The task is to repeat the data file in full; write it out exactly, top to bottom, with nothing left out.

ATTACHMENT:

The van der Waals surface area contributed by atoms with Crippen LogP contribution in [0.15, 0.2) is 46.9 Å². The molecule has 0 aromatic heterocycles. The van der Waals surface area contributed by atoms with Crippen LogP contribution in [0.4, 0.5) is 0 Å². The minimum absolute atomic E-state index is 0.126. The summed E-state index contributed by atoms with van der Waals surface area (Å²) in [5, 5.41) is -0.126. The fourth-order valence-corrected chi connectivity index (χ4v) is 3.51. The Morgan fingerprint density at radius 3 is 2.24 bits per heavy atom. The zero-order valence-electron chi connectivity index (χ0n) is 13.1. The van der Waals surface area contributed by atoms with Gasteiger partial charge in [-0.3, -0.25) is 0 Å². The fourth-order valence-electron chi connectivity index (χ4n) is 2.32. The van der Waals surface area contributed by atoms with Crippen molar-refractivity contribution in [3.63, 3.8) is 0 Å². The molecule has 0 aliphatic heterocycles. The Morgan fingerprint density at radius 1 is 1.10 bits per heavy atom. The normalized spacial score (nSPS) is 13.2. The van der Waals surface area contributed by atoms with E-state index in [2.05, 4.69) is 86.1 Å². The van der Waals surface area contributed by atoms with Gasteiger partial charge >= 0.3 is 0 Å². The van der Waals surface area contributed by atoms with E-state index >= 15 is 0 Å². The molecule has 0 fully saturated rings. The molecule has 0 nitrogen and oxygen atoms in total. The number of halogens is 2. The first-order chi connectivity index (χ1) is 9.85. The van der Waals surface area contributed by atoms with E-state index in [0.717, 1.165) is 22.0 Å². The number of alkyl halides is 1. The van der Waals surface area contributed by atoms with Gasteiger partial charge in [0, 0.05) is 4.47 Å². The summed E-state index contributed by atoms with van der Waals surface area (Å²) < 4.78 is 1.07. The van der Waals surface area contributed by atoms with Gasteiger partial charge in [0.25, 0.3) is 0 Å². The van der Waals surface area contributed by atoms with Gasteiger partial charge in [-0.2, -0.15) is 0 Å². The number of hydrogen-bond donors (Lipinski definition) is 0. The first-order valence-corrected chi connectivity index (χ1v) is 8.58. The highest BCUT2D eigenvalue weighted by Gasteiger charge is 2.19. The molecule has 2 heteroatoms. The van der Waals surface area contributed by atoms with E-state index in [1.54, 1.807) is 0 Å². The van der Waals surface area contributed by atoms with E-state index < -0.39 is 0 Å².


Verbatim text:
The van der Waals surface area contributed by atoms with Crippen LogP contribution in [0.15, 0.2) is 46.9 Å². The molecule has 0 aromatic heterocycles. The van der Waals surface area contributed by atoms with Crippen LogP contribution in [0.4, 0.5) is 0 Å². The minimum absolute atomic E-state index is 0.126. The summed E-state index contributed by atoms with van der Waals surface area (Å²) in [5, 5.41) is -0.126. The fourth-order valence-corrected chi connectivity index (χ4v) is 3.51. The Morgan fingerprint density at radius 3 is 2.24 bits per heavy atom. The zero-order valence-electron chi connectivity index (χ0n) is 13.1. The van der Waals surface area contributed by atoms with Gasteiger partial charge in [-0.3, -0.25) is 0 Å². The fourth-order valence-electron chi connectivity index (χ4n) is 2.32. The van der Waals surface area contributed by atoms with Crippen molar-refractivity contribution in [3.63, 3.8) is 0 Å². The molecule has 0 aliphatic heterocycles. The Morgan fingerprint density at radius 1 is 1.10 bits per heavy atom. The normalized spacial score (nSPS) is 13.2. The van der Waals surface area contributed by atoms with E-state index in [2.05, 4.69) is 86.1 Å². The van der Waals surface area contributed by atoms with Gasteiger partial charge >= 0.3 is 0 Å². The van der Waals surface area contributed by atoms with E-state index >= 15 is 0 Å². The molecule has 0 fully saturated rings. The molecule has 0 nitrogen and oxygen atoms in total. The number of halogens is 2. The first-order chi connectivity index (χ1) is 9.85. The van der Waals surface area contributed by atoms with E-state index in [0.717, 1.165) is 22.0 Å². The number of alkyl halides is 1. The van der Waals surface area contributed by atoms with Gasteiger partial charge in [0, 0.05) is 4.47 Å². The summed E-state index contributed by atoms with van der Waals surface area (Å²) < 4.78 is 1.07. The van der Waals surface area contributed by atoms with Gasteiger partial charge in [0.25, 0.3) is 0 Å². The van der Waals surface area contributed by atoms with Gasteiger partial charge in [-0.2, -0.15) is 0 Å². The number of hydrogen-bond donors (Lipinski definition) is 0. The first-order valence-corrected chi connectivity index (χ1v) is 8.58. The highest BCUT2D eigenvalue weighted by Gasteiger charge is 2.19. The molecule has 2 heteroatoms. The van der Waals surface area contributed by atoms with E-state index in [1.54, 1.807) is 0 Å². The van der Waals surface area contributed by atoms with E-state index < -0.39 is 0 Å².